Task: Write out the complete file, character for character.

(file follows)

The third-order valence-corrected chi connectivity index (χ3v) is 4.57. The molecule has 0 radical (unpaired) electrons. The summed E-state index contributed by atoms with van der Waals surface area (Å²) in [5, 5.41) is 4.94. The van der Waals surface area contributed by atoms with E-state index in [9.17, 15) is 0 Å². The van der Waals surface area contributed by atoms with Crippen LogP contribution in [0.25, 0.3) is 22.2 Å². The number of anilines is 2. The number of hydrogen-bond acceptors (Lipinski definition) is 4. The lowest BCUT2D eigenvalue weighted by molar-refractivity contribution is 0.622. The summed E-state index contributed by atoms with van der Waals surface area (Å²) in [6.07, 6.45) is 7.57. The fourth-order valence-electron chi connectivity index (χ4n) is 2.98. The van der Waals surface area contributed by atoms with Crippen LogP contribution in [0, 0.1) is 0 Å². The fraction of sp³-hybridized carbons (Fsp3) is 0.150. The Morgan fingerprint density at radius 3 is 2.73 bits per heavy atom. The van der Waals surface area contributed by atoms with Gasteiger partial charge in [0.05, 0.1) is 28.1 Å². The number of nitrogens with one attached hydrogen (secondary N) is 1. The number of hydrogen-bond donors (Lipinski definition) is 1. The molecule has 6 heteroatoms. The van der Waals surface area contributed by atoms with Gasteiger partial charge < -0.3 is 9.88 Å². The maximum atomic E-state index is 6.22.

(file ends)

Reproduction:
The third-order valence-corrected chi connectivity index (χ3v) is 4.57. The molecule has 0 radical (unpaired) electrons. The summed E-state index contributed by atoms with van der Waals surface area (Å²) in [5, 5.41) is 4.94. The van der Waals surface area contributed by atoms with E-state index in [9.17, 15) is 0 Å². The van der Waals surface area contributed by atoms with Crippen LogP contribution in [0.25, 0.3) is 22.2 Å². The number of anilines is 2. The number of hydrogen-bond acceptors (Lipinski definition) is 4. The lowest BCUT2D eigenvalue weighted by molar-refractivity contribution is 0.622. The summed E-state index contributed by atoms with van der Waals surface area (Å²) in [6.07, 6.45) is 7.57. The fourth-order valence-electron chi connectivity index (χ4n) is 2.98. The van der Waals surface area contributed by atoms with Crippen LogP contribution in [0, 0.1) is 0 Å². The fraction of sp³-hybridized carbons (Fsp3) is 0.150. The Morgan fingerprint density at radius 3 is 2.73 bits per heavy atom. The van der Waals surface area contributed by atoms with Gasteiger partial charge in [0.05, 0.1) is 28.1 Å². The number of nitrogens with one attached hydrogen (secondary N) is 1. The number of hydrogen-bond donors (Lipinski definition) is 1. The molecule has 6 heteroatoms. The van der Waals surface area contributed by atoms with Gasteiger partial charge < -0.3 is 9.88 Å². The maximum atomic E-state index is 6.22.